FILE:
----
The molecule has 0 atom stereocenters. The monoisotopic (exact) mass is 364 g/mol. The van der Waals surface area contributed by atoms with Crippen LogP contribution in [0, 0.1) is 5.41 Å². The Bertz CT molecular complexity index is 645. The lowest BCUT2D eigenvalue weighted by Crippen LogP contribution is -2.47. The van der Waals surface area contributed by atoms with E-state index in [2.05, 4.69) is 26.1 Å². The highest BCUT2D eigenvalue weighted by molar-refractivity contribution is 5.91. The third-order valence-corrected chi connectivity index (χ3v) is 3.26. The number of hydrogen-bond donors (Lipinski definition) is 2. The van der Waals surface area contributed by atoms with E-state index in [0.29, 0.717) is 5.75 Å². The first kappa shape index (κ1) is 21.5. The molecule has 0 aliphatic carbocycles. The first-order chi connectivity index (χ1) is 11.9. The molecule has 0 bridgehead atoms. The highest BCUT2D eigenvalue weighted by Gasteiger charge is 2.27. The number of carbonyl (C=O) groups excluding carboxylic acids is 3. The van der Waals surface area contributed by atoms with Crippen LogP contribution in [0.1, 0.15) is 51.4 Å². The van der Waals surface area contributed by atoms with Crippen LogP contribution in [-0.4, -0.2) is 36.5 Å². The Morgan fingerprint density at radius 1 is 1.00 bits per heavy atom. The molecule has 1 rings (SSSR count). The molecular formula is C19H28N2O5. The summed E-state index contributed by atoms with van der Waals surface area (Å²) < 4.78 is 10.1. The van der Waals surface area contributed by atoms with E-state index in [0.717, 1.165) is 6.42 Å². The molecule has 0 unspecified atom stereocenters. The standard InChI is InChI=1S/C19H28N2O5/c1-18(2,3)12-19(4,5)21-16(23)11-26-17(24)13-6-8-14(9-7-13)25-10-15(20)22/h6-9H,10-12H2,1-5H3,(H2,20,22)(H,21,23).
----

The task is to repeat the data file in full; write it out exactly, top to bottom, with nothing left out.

The molecule has 0 atom stereocenters. The monoisotopic (exact) mass is 364 g/mol. The van der Waals surface area contributed by atoms with Crippen LogP contribution in [0, 0.1) is 5.41 Å². The Bertz CT molecular complexity index is 645. The lowest BCUT2D eigenvalue weighted by Crippen LogP contribution is -2.47. The van der Waals surface area contributed by atoms with E-state index in [2.05, 4.69) is 26.1 Å². The highest BCUT2D eigenvalue weighted by molar-refractivity contribution is 5.91. The third-order valence-corrected chi connectivity index (χ3v) is 3.26. The number of hydrogen-bond donors (Lipinski definition) is 2. The van der Waals surface area contributed by atoms with E-state index in [0.29, 0.717) is 5.75 Å². The first kappa shape index (κ1) is 21.5. The molecule has 0 aliphatic carbocycles. The first-order chi connectivity index (χ1) is 11.9. The molecule has 0 bridgehead atoms. The highest BCUT2D eigenvalue weighted by Gasteiger charge is 2.27. The number of carbonyl (C=O) groups excluding carboxylic acids is 3. The van der Waals surface area contributed by atoms with Crippen LogP contribution in [0.1, 0.15) is 51.4 Å². The van der Waals surface area contributed by atoms with Crippen LogP contribution in [-0.4, -0.2) is 36.5 Å². The Morgan fingerprint density at radius 1 is 1.00 bits per heavy atom. The molecule has 1 rings (SSSR count). The molecular formula is C19H28N2O5. The summed E-state index contributed by atoms with van der Waals surface area (Å²) < 4.78 is 10.1. The van der Waals surface area contributed by atoms with E-state index in [0.717, 1.165) is 6.42 Å². The molecule has 0 unspecified atom stereocenters. The standard InChI is InChI=1S/C19H28N2O5/c1-18(2,3)12-19(4,5)21-16(23)11-26-17(24)13-6-8-14(9-7-13)25-10-15(20)22/h6-9H,10-12H2,1-5H3,(H2,20,22)(H,21,23).